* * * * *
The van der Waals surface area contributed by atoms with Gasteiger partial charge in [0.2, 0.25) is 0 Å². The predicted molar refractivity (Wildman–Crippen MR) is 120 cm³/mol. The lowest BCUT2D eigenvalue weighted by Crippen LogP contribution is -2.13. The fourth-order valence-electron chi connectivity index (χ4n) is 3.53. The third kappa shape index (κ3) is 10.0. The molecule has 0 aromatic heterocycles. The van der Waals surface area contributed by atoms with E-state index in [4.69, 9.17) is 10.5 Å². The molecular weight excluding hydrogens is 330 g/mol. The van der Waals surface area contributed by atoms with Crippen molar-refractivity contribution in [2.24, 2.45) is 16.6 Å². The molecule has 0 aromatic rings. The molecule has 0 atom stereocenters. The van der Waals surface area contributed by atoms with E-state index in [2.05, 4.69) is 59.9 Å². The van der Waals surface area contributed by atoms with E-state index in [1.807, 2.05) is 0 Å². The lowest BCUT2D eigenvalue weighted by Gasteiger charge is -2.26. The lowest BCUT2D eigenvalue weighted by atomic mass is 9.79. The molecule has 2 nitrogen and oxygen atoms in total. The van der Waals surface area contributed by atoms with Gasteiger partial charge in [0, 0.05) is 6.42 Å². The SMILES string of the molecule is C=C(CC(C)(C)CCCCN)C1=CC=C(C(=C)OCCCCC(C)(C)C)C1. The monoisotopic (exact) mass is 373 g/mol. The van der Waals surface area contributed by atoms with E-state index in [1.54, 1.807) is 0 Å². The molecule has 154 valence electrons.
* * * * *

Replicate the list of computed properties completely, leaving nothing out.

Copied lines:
The van der Waals surface area contributed by atoms with Gasteiger partial charge in [0.2, 0.25) is 0 Å². The predicted molar refractivity (Wildman–Crippen MR) is 120 cm³/mol. The lowest BCUT2D eigenvalue weighted by Crippen LogP contribution is -2.13. The fourth-order valence-electron chi connectivity index (χ4n) is 3.53. The third kappa shape index (κ3) is 10.0. The molecule has 0 aromatic heterocycles. The van der Waals surface area contributed by atoms with E-state index in [4.69, 9.17) is 10.5 Å². The molecular weight excluding hydrogens is 330 g/mol. The van der Waals surface area contributed by atoms with Crippen molar-refractivity contribution in [2.24, 2.45) is 16.6 Å². The molecule has 0 aromatic rings. The molecule has 0 atom stereocenters. The van der Waals surface area contributed by atoms with E-state index in [2.05, 4.69) is 59.9 Å². The van der Waals surface area contributed by atoms with E-state index in [1.807, 2.05) is 0 Å². The lowest BCUT2D eigenvalue weighted by Gasteiger charge is -2.26. The lowest BCUT2D eigenvalue weighted by atomic mass is 9.79. The molecule has 2 nitrogen and oxygen atoms in total. The van der Waals surface area contributed by atoms with Gasteiger partial charge in [0, 0.05) is 6.42 Å². The SMILES string of the molecule is C=C(CC(C)(C)CCCCN)C1=CC=C(C(=C)OCCCCC(C)(C)C)C1. The monoisotopic (exact) mass is 373 g/mol. The van der Waals surface area contributed by atoms with E-state index in [1.54, 1.807) is 0 Å². The molecule has 154 valence electrons.